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 veryhotthread  Author  Topic: Stuff & Nonsense  (Read 147191 times)
WingsofCrystal
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« Reply #3780 on: Apr 27th, 2011, 07:38am »

rolleyes

Telegraph

Pub singer's 'racism' arrest over Kung Fu Fighting performance

A pub singer has been arrested on suspicion of racial harassment after singing King Fu Fighting in front of two Chinese people.

By John Bingham
9:18AM BST 27 Apr 2011

Simon Ledger says he fears he will end up with a criminal record for performing the 1974 disco classic at a seafront bar on the Isle of Wight on Sunday after two people walking past apparently took offence.

The 34-year-old, from the island, regularly features Carl Douglas’s 1974 number one hit in his set when he performs at the Driftwood Beach Bar in Sandown.

But after striking up the melody in front of customers at the weekend he noticed a man of Chinese origin walking past with his mother, making gestures at him and taking a picture on his mobile phone.

He said that he later received a telephone call from police - while he was dining in a Chinese restaurant - asking him to meet officers about the incident.

He was then arrested and questioned before being bailed.

Hampshire Police said that it had been following up a complaint of racially aggravated harassment.

“We were performing Kung Fu Fighting, as we do during all our sets,” Mr Ledger, 34, told The Sun.

“People of all races were loving it, Chinese people have never been offended before.”

A police spokesman said: “Police are investigating an allegation of racially-aggravated harassment. A man from Shanklin was arrested.”


http://www.telegraph.co.uk/news/uknews/law-and-order/8475965/Pub-singers-racism-arrest-over-Kung-Fu-Fighting-performance.html

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« Reply #3781 on: Apr 27th, 2011, 07:46am »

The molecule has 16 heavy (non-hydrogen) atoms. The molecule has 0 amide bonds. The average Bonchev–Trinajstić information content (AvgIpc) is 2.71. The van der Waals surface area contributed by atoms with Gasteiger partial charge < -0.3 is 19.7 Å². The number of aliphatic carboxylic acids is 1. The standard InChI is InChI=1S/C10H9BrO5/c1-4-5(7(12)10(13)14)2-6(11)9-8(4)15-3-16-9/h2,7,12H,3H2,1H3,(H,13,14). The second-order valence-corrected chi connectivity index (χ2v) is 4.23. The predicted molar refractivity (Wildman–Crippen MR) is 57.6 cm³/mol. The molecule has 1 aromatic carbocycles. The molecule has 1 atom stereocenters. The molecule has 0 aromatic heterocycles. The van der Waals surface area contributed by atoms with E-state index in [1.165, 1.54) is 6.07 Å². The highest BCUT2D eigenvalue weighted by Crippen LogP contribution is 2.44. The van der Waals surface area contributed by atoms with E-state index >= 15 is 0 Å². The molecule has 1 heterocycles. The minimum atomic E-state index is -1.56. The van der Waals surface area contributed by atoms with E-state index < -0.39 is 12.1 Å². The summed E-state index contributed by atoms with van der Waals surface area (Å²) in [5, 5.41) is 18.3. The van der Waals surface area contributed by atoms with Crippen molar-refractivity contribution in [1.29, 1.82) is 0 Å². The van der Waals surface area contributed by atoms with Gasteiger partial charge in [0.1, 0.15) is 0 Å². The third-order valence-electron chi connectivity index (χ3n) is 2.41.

Wired Danger Room

First Look: Inside the Army’s App Store for War
By Spencer Ackerman
April 27, 2011 | 7:00 am
Categories: Army and Marines


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If all of the bureaucratic and security hurdles can be overcome, the Army will soon launch its version of an app store, where soldiers can download Army-relevant software to their work computers and — with a little luck — mobile phones. This is what its homepage will look like.

Called Army Marketplace, it’ll start off featuring the few dozen applications that soldiers created last year during the Apps for the Army contest. Those early efforts ran the gamut from workout guides to digitized manuals for standard Army tasks. So far, there are 17 apps for Android phones and another 16 for iPhones.

But the Army Marketplace will do more than sell existing apps. It’ll help generate ideas for new ones, says Lt. Col. Gregory Motes, chief of the Army’s new Mobile Applications Branch. Imagine that a soldier wants an app instructing how to call for artillery fire, and the app doesn’t exist yet. The soldier would post a description of what she needs on a Marketplace forum, attracting discussion from fellow soldiers and potential designers.